Mark Goldberg

Just hang-up

A couple months ago, I noticed that Canada Revenue Agency tweeted a reminder to folks to be wary of phishing scams that may come by email as we begin tax return season.

In the past few months, a number of scams have crossed my desk – by email and by phone.

For months now, I have been receiving multiple calls from an IVR, telling me that, as a result of my last flight on Westjet, I have been selected to receive a $999 credit on a vacation – press “1” for more information. I can’t even remember the last time I flew Westjet, but pressing “1”, I went to an agent who asked if I was over 30 years of age and had a credit card. The correct response took me to an agent for Santos Resorts in Mexico who tried to convince me to hear her pitch for coming to check out their time-shares.

Now, my wife doesn’t like me taking up the time of underpaid, commissioned labourers who regularly call to offer air-duct cleaning services. I asked the agent from Santos to confirm she was salaried, not commissioned, before letting her waste her time delivering her pitch on the speaker phone while I continued my work, giving periodic “uh, huh” sounds. When she paused in her pitch to ask if I had any questions, I asked if she had heard of Canada’s rules for telemarketing. That prompted a hang-up.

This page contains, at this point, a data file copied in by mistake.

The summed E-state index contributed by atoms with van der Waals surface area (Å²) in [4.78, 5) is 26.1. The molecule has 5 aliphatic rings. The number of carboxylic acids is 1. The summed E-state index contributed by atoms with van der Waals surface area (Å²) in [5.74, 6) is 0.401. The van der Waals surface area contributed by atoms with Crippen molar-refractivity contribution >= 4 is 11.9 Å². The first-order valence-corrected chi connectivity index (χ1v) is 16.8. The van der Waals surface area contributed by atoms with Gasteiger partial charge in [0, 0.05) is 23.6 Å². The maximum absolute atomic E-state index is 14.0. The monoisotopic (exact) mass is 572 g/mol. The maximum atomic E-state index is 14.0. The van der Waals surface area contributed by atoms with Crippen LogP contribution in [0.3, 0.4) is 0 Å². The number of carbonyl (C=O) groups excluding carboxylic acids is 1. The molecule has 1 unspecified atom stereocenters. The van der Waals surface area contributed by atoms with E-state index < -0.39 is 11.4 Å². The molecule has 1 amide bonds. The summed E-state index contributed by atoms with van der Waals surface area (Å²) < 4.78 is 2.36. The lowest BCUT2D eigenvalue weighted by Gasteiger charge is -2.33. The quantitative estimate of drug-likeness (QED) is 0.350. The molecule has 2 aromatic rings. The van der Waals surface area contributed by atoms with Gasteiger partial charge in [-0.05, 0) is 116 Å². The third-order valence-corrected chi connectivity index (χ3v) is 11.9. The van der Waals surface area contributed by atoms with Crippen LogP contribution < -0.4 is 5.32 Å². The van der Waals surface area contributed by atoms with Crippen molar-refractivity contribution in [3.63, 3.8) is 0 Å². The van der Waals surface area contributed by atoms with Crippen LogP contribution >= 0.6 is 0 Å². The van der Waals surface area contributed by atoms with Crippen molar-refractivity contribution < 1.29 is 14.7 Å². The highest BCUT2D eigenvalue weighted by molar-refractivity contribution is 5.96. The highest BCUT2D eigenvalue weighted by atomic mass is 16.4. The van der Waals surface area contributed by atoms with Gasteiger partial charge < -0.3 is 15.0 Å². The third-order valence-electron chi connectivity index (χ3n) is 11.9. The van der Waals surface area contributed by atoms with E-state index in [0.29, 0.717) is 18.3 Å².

I continue to receive spam, mostly dealt with by my email and anti-virus client, but some inevitably trickle through. And I continue to receive annoying phone calls. But as I have said before, our laws went too far, and ended up punishing legitimate firms, not spammers and scammers, inhibiting e-commerce and adoption of digital communications.

Despite last week’s first penalty being levied against a spammer under CASL, I often think the easiest way to deal with with these problems is to take matters into your own hands: just hang up, or hit the delete button.

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